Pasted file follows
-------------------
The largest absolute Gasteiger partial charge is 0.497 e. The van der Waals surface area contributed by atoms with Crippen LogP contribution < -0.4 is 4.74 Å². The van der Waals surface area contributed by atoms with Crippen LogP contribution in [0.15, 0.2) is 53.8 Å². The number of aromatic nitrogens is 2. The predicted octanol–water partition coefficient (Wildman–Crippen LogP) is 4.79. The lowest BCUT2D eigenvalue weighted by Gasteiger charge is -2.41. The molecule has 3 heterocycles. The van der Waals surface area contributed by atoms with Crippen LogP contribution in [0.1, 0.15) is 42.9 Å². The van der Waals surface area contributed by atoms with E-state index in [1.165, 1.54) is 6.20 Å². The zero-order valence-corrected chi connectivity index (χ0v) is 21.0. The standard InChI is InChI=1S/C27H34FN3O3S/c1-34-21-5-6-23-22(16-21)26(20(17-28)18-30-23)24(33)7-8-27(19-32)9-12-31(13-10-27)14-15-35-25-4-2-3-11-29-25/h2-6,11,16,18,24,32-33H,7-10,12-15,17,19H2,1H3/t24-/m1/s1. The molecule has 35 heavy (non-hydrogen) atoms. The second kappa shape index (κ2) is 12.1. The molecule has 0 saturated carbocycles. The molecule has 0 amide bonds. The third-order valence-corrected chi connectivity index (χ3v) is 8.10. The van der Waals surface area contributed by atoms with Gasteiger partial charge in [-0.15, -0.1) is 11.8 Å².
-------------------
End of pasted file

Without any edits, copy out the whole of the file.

The largest absolute Gasteiger partial charge is 0.497 e. The van der Waals surface area contributed by atoms with Crippen LogP contribution < -0.4 is 4.74 Å². The van der Waals surface area contributed by atoms with Crippen LogP contribution in [0.15, 0.2) is 53.8 Å². The number of aromatic nitrogens is 2. The predicted octanol–water partition coefficient (Wildman–Crippen LogP) is 4.79. The lowest BCUT2D eigenvalue weighted by Gasteiger charge is -2.41. The molecule has 3 heterocycles. The van der Waals surface area contributed by atoms with Crippen LogP contribution in [0.1, 0.15) is 42.9 Å². The van der Waals surface area contributed by atoms with E-state index in [1.165, 1.54) is 6.20 Å². The zero-order valence-corrected chi connectivity index (χ0v) is 21.0. The standard InChI is InChI=1S/C27H34FN3O3S/c1-34-21-5-6-23-22(16-21)26(20(17-28)18-30-23)24(33)7-8-27(19-32)9-12-31(13-10-27)14-15-35-25-4-2-3-11-29-25/h2-6,11,16,18,24,32-33H,7-10,12-15,17,19H2,1H3/t24-/m1/s1. The molecule has 35 heavy (non-hydrogen) atoms. The second kappa shape index (κ2) is 12.1. The molecule has 0 saturated carbocycles. The molecule has 0 amide bonds. The third-order valence-corrected chi connectivity index (χ3v) is 8.10. The van der Waals surface area contributed by atoms with Gasteiger partial charge in [-0.15, -0.1) is 11.8 Å².